It was a good weekend to take the porch and deck furniture back into the barn for the winter. It reminded me of what a friend said about the price we pay for living in this temperate climate, which is the time it takes to get the stuff out and cleaned up in the spring and then cleaned up and taken back into storage in the fall. Oh, and the space it takes to store it all also comes at a price.

At our place, we also had to sweep up the bugs, and there were plenty of them. In their death throes they clung to the outside walls as long as they could and then fell to the sidewalk or the porch.

I don't recall ever seeing so many box elder bugs. And just as I thought I had seen the most of them, I discovered that those outside the house didn't come close to the numbers that were inside the little red barn. There they were hanging on the windows, and they fell to the sills until that space overflowed and they started falling to the floor.

They were repulsive, looking like a throbbing, wriggling mass of maggots, just a different color. There was no way to sweep them up there; I had to get out the big heavy-duty Shop Vac. And it was such a perfect day that I guess the bugs appreciated it too because they seemed to just keep on multiplying.

Another task for the day was to clean out the garage. Every spring, I vow that the garage won't again become a catch-all. And every summer it does, including this one. The bikes come down from their racks on the ceiling and stay in the way all summer. The golf clubs and various pieces of lawn care and gardening equipment join them. Projects meant to be finished this summer - some of which actually got started - had to be put away again to await a turn another time.

My frustration grew because every time I swept the leaves off of the garage floor, the wind blew them and even more back in.

But it was the bugs that really bugged me. Wreathing in dying heaps below the windows, they almost made me sick to my stomach. They got under my clothes, up my pants legs and rode into the house with me. I even found some in my bed.

It reminded me of living in Florida. There, they were not a problem just once a year, like it seems to be here. The bugs there were around all of the time. And it wasn't just primarily one kind of bug, such as here where sometimes it is Asian beetles and sometimes box elder bugs.

At least the Asian beetles, which look like ladybugs, are somewhat attractive. The box elder bugs look a little bit like cockroaches!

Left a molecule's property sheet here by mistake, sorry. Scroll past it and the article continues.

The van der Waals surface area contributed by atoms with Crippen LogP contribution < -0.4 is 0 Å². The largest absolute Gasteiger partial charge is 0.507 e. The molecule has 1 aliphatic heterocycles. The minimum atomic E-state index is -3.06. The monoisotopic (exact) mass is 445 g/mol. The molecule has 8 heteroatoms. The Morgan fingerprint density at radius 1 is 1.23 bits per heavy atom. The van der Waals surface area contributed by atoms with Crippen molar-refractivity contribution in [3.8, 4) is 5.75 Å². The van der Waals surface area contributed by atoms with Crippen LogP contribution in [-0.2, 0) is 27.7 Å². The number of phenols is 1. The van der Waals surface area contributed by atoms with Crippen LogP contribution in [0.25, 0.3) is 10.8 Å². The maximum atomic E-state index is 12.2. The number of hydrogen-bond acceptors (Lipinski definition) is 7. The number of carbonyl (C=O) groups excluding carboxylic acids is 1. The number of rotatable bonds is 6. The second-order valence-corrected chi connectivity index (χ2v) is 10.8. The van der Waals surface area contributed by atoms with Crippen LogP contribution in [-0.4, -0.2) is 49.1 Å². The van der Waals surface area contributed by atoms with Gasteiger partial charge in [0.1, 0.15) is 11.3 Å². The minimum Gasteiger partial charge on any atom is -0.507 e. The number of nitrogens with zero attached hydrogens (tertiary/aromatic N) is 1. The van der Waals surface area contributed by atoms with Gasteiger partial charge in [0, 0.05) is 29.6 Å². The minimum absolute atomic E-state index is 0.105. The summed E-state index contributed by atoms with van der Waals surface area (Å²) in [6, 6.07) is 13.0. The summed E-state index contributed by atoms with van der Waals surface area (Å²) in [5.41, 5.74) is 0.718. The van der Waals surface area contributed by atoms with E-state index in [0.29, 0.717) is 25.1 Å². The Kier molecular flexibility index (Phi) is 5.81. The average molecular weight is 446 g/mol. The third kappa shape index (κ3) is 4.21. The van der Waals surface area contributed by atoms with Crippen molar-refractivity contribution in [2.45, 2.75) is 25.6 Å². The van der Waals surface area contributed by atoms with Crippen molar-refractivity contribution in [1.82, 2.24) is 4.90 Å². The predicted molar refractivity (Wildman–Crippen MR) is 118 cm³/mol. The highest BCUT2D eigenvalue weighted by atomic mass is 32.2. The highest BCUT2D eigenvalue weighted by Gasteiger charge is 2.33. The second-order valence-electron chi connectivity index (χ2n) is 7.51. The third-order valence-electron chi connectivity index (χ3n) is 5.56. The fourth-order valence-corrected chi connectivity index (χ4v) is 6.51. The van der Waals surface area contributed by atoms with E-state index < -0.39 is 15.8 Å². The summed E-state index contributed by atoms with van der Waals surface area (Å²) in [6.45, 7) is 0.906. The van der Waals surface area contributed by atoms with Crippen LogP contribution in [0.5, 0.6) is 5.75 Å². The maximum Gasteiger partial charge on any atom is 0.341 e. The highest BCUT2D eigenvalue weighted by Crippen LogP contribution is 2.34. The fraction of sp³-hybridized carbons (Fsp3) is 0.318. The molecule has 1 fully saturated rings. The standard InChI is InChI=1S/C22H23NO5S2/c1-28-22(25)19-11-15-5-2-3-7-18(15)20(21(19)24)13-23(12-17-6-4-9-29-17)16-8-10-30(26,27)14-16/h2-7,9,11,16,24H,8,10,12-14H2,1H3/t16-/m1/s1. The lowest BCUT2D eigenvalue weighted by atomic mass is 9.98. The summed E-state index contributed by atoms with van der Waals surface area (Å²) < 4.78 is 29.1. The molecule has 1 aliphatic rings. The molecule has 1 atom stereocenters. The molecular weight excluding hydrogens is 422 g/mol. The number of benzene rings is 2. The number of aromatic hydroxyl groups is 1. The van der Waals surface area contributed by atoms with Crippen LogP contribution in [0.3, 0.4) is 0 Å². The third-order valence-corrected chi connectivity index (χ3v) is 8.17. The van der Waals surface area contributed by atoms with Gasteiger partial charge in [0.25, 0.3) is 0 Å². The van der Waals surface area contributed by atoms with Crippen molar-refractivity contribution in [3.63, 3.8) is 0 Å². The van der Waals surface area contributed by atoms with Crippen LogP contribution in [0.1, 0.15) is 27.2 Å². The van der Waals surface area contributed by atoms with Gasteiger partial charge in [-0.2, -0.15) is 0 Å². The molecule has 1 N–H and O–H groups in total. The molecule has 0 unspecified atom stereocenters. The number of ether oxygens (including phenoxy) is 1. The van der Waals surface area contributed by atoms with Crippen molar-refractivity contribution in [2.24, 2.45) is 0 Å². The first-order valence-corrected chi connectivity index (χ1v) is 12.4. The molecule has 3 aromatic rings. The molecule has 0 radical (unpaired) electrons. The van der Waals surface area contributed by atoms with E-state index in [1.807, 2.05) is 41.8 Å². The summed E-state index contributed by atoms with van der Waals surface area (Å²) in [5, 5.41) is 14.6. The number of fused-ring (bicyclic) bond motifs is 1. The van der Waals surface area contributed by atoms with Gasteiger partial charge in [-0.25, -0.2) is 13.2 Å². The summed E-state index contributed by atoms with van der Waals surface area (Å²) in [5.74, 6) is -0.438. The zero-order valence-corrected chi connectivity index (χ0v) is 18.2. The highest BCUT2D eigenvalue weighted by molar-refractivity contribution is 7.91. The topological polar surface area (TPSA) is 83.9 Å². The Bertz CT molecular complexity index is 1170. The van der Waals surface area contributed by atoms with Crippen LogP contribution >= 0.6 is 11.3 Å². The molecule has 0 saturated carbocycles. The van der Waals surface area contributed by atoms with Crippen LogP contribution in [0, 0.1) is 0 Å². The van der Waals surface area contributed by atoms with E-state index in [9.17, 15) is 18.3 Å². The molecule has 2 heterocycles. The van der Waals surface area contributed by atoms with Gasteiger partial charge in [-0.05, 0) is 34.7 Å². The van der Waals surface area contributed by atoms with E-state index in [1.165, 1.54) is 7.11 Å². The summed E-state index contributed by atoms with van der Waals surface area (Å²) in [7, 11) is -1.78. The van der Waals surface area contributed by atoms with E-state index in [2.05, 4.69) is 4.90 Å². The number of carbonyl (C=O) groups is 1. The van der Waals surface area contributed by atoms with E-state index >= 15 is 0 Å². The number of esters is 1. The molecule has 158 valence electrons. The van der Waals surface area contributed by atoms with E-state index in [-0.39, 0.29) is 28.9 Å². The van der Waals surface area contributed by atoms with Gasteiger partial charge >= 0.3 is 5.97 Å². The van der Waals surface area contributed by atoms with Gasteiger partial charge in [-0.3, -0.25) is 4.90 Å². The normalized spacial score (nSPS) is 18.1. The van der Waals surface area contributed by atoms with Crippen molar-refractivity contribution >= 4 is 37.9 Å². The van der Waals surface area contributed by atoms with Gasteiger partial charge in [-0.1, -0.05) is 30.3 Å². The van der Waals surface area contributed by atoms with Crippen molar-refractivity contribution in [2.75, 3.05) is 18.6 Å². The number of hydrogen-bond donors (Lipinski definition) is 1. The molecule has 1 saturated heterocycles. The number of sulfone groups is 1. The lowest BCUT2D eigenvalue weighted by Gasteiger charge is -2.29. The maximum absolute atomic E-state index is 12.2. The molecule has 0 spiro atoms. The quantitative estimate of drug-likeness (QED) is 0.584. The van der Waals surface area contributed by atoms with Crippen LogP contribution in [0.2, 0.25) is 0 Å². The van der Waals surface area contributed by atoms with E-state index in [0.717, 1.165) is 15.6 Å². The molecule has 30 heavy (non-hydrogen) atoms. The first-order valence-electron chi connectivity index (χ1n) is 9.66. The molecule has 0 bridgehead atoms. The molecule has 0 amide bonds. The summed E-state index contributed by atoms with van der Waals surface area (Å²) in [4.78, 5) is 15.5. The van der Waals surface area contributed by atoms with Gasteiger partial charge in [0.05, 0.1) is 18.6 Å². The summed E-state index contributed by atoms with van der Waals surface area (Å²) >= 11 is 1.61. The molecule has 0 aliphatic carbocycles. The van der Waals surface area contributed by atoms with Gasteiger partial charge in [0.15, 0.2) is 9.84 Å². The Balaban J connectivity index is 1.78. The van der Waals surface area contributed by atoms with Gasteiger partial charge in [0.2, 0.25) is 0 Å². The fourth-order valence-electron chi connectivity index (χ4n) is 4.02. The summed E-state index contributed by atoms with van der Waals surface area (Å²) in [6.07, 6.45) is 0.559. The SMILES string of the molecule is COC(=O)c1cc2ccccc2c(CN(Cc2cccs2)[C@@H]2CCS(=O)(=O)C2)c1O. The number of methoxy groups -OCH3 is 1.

When I lived in Florida, I really liked to dry the laundry outdoors on the clothesline. The problem there was that if I put the laundry basket on the ground while I hung up the clothes or took them down, I would have to bang it on the steps before I could take it into the house: I had to get the bugs out of it. And I had a wicker one, which meant more places for the bugs to hide.

One of my coworker friends was also a damnYankee (all one word down there!) like me; she hailed from Philadelphia. When she went up north to visit her family, on arrival her mother always made her unpack her suitcase outside before she brought it into the house. Evidently, she had learned the hard way that the bugs like to travel, and would happily do so in luggage.

Sometimes we would go to a meeting with a group that met at night in a school building. The room in which we met was typically dark when we got there. As soon as we turned on the lights, the bugs would scurry. And the bugs were of every size and shape imaginable: some as big as a small mouse, and they made our biggest Minnesota mosquitoes seem like tiny little gnats. We quickly learned to reach into the room and turn on the lights and then wait in the hallway until the scurrying stopped. That signaled that the bugs had found their hiding places.

One time we had an important guest at our home and we needed to take a look at the next month on the calendar, which was hanging on the wall. I took it down in order to turn the month page, and so we could look at it up close. To my chagrin, there was a cockroach clinging to the wall behind it. I was pretty upset, because I couldn't stand the idea of bugs in the house. But if our guest noticed, he was way too polite to shriek or to say anything; since he had lived there much longer than we had, I guess he was more accustomed to the reality of bugs.

Maybe those experiences of many years ago have shaped my opinion about bugs. I still consider them loathsome and am welcoming the colder weather that should get them out of my life again until next fall.

The positives of the day do outweigh the pesky things. I got the clean-up accomplished and that is a good sense of achievement. Also, it was one of those October days where the combination of the bright sunshine and incredibly blue sky - the kind that seems only found in Minnesota - was simply wonderful, worth even the bugs.